Material Play – Glen Iris House by Pandolfini Architects
Nestled in the suburbs of Melbourne, Glen Iris House conjures a sense of both familiarity and singularity. Pandolfini Architects has created a house that materially speaks to its neighbours yet inverts the use of these same materials to create a new experience of domestic suburban living. Similarly, the building’s street façade abstracts the formal cues of a traditional house, a point of difference from the pitched-roof homes that surround it.
Behind the façade, three pavilions step down the long rectangular site, creating a series of both communal and private spaces. In the centre, a barn-like structure forms the main living space. On either side of this central space are the private zones, bedrooms at the front and a garage pavilion at the rear, which houses a beloved car collection. Both the front and rear pavilions are treated with the same material palette. This unites the two forms and also highlights a priority in the design for human and non-human occupants alike.
For Pandolfini Architects, this project provided an opportunity to explore the use of materials. “While the composition of strong, simple forms is a continuing theme through our work, we typically combine this with a pared-back material palette,” explains Dominic Pandolfini. Yet here, he notes, “we have really pushed the materiality.” Initially, this came from the clients’ desire for “the house to be constructed with hard-wearing, honest materials,” says Dominic. He explains that “as part of this, we were given a really eclectic mix of reference images, which included a lot of ancient ruins and old industrial buildings. These formed the basis for the materiality of the project and all the heavy, exposed structure.”
A series of bush-hammered concrete walls provide both structure and a means of organisation for the central living pavilion. Externally, arched apertures in the walls create a cloister-like walkway that opens onto the pool and garden. Arched apertures become a motif that continues through the house, from the shape of the pool to the windows, uniting all aspects of the design. Similarly, the walkway is paved with terracotta bricks, linking it to the front façade of the house.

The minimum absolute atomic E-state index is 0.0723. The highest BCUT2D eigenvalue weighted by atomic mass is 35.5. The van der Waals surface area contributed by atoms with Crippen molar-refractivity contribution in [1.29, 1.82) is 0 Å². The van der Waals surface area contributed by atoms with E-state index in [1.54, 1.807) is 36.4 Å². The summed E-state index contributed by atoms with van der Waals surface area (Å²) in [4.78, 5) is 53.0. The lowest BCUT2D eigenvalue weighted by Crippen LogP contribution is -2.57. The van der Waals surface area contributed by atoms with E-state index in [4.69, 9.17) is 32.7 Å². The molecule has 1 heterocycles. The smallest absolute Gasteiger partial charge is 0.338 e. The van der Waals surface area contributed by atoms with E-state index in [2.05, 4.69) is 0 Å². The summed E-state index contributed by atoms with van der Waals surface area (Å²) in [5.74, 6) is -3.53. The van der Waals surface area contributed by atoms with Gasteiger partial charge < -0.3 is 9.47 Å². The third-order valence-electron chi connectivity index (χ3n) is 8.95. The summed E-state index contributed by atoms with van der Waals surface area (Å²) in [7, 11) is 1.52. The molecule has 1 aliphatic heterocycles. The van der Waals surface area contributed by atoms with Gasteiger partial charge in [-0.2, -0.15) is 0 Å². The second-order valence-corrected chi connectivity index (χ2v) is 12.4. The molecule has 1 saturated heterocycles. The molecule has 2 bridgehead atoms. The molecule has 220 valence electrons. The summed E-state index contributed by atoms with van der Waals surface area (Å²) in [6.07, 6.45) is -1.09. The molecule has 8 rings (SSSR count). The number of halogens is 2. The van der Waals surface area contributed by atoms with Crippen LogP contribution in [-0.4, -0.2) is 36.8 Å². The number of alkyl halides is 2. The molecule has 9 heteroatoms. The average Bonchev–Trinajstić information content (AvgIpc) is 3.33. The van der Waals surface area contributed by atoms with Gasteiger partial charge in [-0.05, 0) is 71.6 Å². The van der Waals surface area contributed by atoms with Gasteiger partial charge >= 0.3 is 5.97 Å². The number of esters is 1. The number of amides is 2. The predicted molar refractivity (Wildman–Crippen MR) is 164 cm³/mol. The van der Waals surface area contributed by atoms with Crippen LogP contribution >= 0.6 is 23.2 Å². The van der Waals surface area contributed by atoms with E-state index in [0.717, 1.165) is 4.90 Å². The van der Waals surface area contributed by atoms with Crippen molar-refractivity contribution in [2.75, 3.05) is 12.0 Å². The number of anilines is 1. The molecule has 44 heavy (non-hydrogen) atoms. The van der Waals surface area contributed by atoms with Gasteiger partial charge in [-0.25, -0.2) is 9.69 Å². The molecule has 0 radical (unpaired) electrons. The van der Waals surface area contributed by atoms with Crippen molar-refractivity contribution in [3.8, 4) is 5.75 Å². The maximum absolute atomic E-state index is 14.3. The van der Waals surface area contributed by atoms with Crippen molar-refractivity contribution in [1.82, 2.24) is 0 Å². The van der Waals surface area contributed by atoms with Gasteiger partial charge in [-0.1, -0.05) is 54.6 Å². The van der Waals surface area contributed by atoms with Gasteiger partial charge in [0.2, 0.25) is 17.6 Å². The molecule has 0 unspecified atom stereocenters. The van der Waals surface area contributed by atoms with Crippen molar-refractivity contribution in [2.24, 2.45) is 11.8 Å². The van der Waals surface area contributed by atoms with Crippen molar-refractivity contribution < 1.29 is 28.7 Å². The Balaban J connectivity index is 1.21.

Internally, the rawness of the concrete is softened by travertine floors, a spotted gum-lined ceiling and American oak joinery, creating a warm environment. The rhythm of the concrete provides a sense of order in the space, which is then punctured by key insertions. The sculptural fireplace rendered in hard plaster is a central focus of the living area. Similarly, the round dining table appears to pierce through the plan, with the glazing following its curve, allowing for built-in seating. Finally, a curved staircase is lit by a skylight above, emphasising the transition between floors. These playful moments provide a sense of joy that balances with the industrial nature of the concrete.
On the exterior, Pandolfini Architects has played with materials in a different way. Referencing the roofs of neighbouring houses in the street, terracotta bricks wrap the upper level of the house. Dominic explains, “each brick is laid vertically and rotated 45 degrees to create a serrated surface.” This dynamic surface is further animated by the dancing shadows of dappled light from the large, leafy street trees. Breaking the pattern of the bricks, a singular arched opening reveals an internal courtyard and provides some hint as to what lies beyond the façade. This brick-clad wall also creates a buffer to the bedroom from the street and the western sun.
The terracotta is balanced by a patinated copper screen that anchors the house on the ground floor. This patination makes it difficult to determine a date for the building, giving it a sense of timelessness. Dominic says the screen “reinterprets the surrounding fences overgrown with greenery.” Here, the architects have pushed the ‘fence’ back from the property boundary, opening up the front garden – a gesture of generosity to the street. Whilst there are clear references to the existing context of this Glen Iris street, the new façade provides a rethinking of the material logic of the suburbs.
Traversing the three pavilions across the site is a varied experience. Dominic explains that the family of five “had recently been on a kayaking trip and described how they’d travelled down a river, discovering a new environment around every turn. They wanted to create a similar experience of journey and discovery as one moved through the house.” With contrasting materials, varying apertures and playful moments, this home is a place to explore and experience over time.
The considered treatment of material and careful detailing significantly elevates Glen Iris House. Whilst there are varied experiential moments within the interior, each transition has been diligently designed and resolved. Together, these moments are united by the bold geometries of the three pavilions. Fresh yet familiar, Glen Iris House is a unique take on a contemporary suburban home.